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466 F.

2d 1366

Frank LEONARD, Plaintiff-Appellant,


v.
Jule SUGARMAN, Commissioner of the Department of Social
Services of the City of New York, individually,
and in his official capacity, Defendant-Appellee.
No. 43, Docket 72-1238.

United States Court of Appeals,


Second Circuit.
Argued Sept. 13, 1972.
Decided Sept. 15, 1972.

Alexander A. Kolben, New York City, for plaintiff-appellant.


Beatrice Rothman, New York City (J. Lee Rankin, Corp. Counsel, Stanley
Buchsbaum, New York City, on the brief), for defendant-appellee.
Before FRIENDLY, Chief Judge, and LUMBARD and FEINBERG,
Circuit Judges.
PER CURIAM:

Plaintiff Frank Leonard, a social worker, was formerly employed by the New
York City Department of Social Services. In January 1971, his immediate
superior ordered him, pursuant to New York Civil Service Law, McKinney's
Consol.Laws, c. 7, Sec. 72, to report for a psychiatric examination to determine
his fitness to continue in his position. Leonard refused and was suspended. A
hearing followed, as provided for by Civil Service Law Sec. 75, to establish the
fact of his insubordination, and when Leonard persisted in his refusal to
undergo the psychiatric examination after the hearing he was dismissed from
his job. He subsequently sued in the United States District Court for the
Southern District of New York under 42 U.S.C. Sec. 1983, alleging that the
New York statutory procedure violated his rights of privacy and free speech
and denied him due process of law. Plaintiff sought damages, injunctive relief
and the convening of a three-judge court to hear his case. Judge Bonsal
dismissed the complaint on the ground that it presented no substantial federal

question.
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The New York provisions, which authorize an "appointing authority" to order a


civil service worker to undergo "a medical examination" when, in the
authority's judgment, the "employee is unable to perform the duties of his
position by reason of a disability . . .," apply to all such employees. If the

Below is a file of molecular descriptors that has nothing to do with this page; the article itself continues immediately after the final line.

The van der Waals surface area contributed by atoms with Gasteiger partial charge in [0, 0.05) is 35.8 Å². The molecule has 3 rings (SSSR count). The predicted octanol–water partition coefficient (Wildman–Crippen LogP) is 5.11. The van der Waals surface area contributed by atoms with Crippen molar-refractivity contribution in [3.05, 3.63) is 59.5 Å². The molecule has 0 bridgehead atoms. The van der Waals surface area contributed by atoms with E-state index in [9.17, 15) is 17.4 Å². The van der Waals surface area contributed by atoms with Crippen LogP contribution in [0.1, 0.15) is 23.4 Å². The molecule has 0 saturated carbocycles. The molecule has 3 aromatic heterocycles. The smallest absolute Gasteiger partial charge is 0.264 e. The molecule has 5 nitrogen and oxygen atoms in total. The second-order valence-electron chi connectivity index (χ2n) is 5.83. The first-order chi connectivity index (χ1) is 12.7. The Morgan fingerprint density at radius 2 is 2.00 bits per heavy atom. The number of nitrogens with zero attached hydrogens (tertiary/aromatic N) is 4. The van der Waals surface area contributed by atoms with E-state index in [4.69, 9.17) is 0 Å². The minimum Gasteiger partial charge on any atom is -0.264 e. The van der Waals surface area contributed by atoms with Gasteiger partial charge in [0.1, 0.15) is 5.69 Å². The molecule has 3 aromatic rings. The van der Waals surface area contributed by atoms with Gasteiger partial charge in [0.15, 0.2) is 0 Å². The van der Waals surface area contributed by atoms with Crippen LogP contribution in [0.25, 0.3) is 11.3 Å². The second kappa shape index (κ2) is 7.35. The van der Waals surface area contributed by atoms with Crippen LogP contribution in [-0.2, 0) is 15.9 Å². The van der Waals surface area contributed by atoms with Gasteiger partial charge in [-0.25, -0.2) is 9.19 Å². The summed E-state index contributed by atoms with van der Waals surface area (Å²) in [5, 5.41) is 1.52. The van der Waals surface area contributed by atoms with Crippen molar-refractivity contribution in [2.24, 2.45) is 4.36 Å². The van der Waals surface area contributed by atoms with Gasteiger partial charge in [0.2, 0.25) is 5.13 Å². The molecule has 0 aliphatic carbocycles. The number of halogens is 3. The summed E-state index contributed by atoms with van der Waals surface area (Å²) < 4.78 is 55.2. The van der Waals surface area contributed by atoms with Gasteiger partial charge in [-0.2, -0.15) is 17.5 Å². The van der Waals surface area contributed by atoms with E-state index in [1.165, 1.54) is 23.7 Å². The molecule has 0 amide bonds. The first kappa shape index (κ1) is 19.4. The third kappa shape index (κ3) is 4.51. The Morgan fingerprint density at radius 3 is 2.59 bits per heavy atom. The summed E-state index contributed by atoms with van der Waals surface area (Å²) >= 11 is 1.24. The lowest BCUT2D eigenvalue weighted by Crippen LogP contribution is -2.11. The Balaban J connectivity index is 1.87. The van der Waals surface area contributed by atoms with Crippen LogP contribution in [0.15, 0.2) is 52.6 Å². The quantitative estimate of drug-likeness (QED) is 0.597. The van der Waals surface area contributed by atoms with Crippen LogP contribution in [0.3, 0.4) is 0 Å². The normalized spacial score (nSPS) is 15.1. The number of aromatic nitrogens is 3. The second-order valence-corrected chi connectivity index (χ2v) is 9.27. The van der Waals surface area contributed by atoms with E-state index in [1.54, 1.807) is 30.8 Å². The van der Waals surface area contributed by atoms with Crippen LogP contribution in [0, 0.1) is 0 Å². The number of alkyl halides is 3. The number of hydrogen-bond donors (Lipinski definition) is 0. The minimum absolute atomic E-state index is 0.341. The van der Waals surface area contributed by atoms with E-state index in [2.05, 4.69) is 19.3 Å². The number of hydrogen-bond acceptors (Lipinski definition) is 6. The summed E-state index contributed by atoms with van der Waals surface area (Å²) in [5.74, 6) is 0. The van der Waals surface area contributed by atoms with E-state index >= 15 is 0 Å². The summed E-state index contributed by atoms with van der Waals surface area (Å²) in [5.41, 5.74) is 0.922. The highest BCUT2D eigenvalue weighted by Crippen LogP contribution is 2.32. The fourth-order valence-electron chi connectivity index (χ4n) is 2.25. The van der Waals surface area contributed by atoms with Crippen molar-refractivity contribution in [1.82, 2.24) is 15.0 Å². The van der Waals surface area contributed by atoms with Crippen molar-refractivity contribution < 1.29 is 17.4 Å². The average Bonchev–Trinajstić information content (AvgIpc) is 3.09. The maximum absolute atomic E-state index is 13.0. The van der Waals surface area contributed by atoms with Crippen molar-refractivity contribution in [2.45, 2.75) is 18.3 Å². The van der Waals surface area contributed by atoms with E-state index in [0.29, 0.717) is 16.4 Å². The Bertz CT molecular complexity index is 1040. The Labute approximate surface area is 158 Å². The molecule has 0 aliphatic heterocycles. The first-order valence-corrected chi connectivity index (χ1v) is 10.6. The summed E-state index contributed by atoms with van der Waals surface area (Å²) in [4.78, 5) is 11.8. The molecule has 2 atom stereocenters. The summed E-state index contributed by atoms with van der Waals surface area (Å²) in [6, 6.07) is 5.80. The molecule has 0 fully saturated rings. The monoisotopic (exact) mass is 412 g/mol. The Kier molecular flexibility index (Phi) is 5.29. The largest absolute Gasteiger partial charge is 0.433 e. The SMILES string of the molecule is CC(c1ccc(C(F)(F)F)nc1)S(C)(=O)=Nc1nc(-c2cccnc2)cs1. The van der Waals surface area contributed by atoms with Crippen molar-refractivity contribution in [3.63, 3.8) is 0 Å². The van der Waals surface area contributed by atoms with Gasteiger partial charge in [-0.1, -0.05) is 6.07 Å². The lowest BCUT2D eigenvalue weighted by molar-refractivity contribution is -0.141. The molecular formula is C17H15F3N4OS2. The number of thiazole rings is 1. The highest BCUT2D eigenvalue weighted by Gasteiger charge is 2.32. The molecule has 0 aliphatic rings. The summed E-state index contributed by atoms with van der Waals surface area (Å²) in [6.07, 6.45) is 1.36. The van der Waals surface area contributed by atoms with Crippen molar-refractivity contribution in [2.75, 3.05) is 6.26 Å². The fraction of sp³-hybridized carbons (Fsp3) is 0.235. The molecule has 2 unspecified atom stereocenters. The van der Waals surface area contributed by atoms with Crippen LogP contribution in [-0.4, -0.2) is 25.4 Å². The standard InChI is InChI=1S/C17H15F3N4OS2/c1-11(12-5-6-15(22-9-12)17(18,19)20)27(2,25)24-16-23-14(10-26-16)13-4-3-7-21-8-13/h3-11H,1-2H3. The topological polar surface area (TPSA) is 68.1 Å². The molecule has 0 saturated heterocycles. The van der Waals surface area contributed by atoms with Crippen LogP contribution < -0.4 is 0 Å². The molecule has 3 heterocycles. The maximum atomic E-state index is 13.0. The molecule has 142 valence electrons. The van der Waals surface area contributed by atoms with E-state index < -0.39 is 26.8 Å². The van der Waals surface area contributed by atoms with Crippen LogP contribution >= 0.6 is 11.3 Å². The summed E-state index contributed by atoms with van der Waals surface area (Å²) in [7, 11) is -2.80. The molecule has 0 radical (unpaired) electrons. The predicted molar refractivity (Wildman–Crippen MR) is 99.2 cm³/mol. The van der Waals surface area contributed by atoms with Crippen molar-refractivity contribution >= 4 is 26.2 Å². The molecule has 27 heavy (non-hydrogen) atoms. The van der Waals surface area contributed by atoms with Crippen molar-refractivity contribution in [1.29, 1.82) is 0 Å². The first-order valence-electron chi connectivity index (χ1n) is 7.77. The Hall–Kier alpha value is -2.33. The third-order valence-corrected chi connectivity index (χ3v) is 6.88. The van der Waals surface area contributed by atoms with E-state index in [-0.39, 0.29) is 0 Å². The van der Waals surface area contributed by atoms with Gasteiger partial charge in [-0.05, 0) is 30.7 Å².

medical report is adverse, an administrative appeal is available to test whether
that determination "is arbitrary or unreasonable." Plaintiff's main argument is
that before a section 72 order may even issue there must always be a
preliminary adversary administrative hearing as to the justification for the
examination. We do not believe that the United States Constitution requires
such a hearing within a hearing. Potentially more serious is plaintiff's further
allegation that in his particular case the order to undergo a psychiatric
examination was issued in retaliation for criticism of the program in which he
was participating and for the purpose of either silencing him or removing him
from his position.

We find, however, that in the circumstances of this case plaintiff's appeal fails
to present a substantial issue. Prior to the hearing to determine whether plaintiff
had refused to obey his superior's order to be examined, he was served with a
list specifying the following as the basis of the order: halting a staff meeting by
shouting; playing a radio (with an earplug) during another meeting; entering the
training class of another teacher and, without permission, putting up a poster
and talking to the trainees; and so disrupting a conference by playing a radio
loudly and shouting that he had to be escorted from the premises by a security
guard. Plaintiff does not seriously contest these charges; indeed, in his
complaint he notes at least one violent argument with his superior. Although the
authority conferred by the provisions in question may be subject to abuse in
some instances, we find no indication that this is such a case. Accordingly, we
leave to another day whether a "substantial" federal question would then be
raised. Utica Mutual Ins. Co. v. Vincent, 375 F. 2d 129 (2d Cir.), cert. denied,
389 U.S. 839, 88 S.Ct. 63, 19 L.Ed.2d 102 (1967). There was none here.

Judgment affirmed.